The trucks rounded a curve and entered an open area, and Higdon saw another truck driven by a Vietnamese civilian blocking the road.
“All of a sudden, they started dropping mortars all the way around us, and I thought, ‘Oh, Lord, we’ve had it now,’” Higdon said.
Higdon’s driver approached the truck and started blowing his horn, trying to convince the other driver to move. At the same time, Higdon saw a Vietnamese soldier nearby.
Higdon started to shoot at the Vietnamese soldier, but the enemy returned fire. Higdon told his driver that they needed to leave the scene, then jumped out of his truck, walked to the front and tried to convince the Vietnamese civilian to move out of the way.
But the civilian wouldn’t move, so Higdon walked to the back of the truck and fired a few warning shots. Then he went back up to the front and put his gun next to the civilian’s ear.
The civilian finally moved his vehicle, and the Army trucks started to leave — but the last truck wasn’t moving.
Higdon got off his truck and ran to the back, where he discovered the driver of the rear truck was sitting still. Higdon asked the driver what was wrong, and the driver said, “Nothing.”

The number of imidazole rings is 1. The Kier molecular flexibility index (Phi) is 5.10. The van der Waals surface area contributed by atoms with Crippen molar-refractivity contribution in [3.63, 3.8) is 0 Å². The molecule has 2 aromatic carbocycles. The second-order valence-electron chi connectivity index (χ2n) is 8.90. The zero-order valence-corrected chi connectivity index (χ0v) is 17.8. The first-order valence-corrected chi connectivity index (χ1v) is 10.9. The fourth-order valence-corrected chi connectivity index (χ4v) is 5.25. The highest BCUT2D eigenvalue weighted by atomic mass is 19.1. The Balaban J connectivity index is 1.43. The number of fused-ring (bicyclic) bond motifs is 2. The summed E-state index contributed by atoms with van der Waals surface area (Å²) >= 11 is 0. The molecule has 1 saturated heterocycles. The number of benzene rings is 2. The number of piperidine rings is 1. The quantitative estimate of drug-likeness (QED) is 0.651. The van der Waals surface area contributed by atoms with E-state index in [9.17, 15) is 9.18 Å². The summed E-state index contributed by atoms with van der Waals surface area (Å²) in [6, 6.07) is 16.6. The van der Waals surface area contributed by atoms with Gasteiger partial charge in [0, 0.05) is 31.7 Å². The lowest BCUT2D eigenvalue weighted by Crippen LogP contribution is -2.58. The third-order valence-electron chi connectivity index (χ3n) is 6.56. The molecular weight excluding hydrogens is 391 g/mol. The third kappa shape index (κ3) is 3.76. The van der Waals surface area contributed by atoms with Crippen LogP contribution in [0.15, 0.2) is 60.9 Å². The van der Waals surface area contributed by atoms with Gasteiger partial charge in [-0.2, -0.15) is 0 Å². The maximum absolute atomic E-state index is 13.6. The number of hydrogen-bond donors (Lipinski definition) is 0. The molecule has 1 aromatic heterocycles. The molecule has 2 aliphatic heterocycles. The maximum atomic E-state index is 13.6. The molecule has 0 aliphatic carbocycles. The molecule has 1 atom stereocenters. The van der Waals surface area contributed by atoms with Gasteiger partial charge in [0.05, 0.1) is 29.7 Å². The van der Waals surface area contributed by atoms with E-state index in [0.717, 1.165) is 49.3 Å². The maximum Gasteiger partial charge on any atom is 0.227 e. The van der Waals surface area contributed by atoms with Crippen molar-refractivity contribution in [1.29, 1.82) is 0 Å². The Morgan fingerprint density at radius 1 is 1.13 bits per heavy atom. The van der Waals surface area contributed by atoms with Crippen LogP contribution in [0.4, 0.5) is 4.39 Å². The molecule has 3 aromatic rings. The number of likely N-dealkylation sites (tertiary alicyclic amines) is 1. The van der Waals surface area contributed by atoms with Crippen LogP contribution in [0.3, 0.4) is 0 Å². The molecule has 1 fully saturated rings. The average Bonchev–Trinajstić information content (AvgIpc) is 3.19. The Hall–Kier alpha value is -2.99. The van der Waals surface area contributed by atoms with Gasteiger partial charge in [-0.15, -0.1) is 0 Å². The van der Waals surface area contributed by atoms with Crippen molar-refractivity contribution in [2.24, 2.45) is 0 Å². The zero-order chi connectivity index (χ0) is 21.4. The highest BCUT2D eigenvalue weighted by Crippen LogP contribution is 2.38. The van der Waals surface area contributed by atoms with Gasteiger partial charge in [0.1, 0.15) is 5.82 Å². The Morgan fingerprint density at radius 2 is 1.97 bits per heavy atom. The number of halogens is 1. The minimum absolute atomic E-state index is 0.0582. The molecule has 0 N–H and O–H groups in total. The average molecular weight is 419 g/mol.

Higdon realized that some shrapnel had struck the driver, but he was not seriously hurt.
“More or less, I just went back there and got him focused back on what was going on,” Higdon said. “He had frozen is the only thing I can figure.”
The Army trucks finally left the scene and returned to the base camp. No one was hurt except for the driver in the rear truck.
Higdon had already signed up for a second tour, hoping his decision would save his younger brother, Jimmy Higdon, from serving in Vietnam.
Higdon’s brother was also in the Army, working at Fort Eustis, Va., but Jimmy apparently got bored with stateside duty and volunteered to serve in Vietnam.
Higdon said Army regulations barred brothers from serving in the same combat zone, and he was relying on those rules when he signed up for a second tour, but he didn’t realize Jimmy was already stationed overseas.
Sometime during Higdon’s first tour, his brother was hospitalized in Nha Trang with a hand injury. Higdon was in Cam Ranh Bay at the time — about 40 miles away — so he decided to visit his brother.
“I ran up there and spent some time with him, which was the last time I ever saw him alive,” Higdon said. “I was glad I got to do that. That was very memorable.”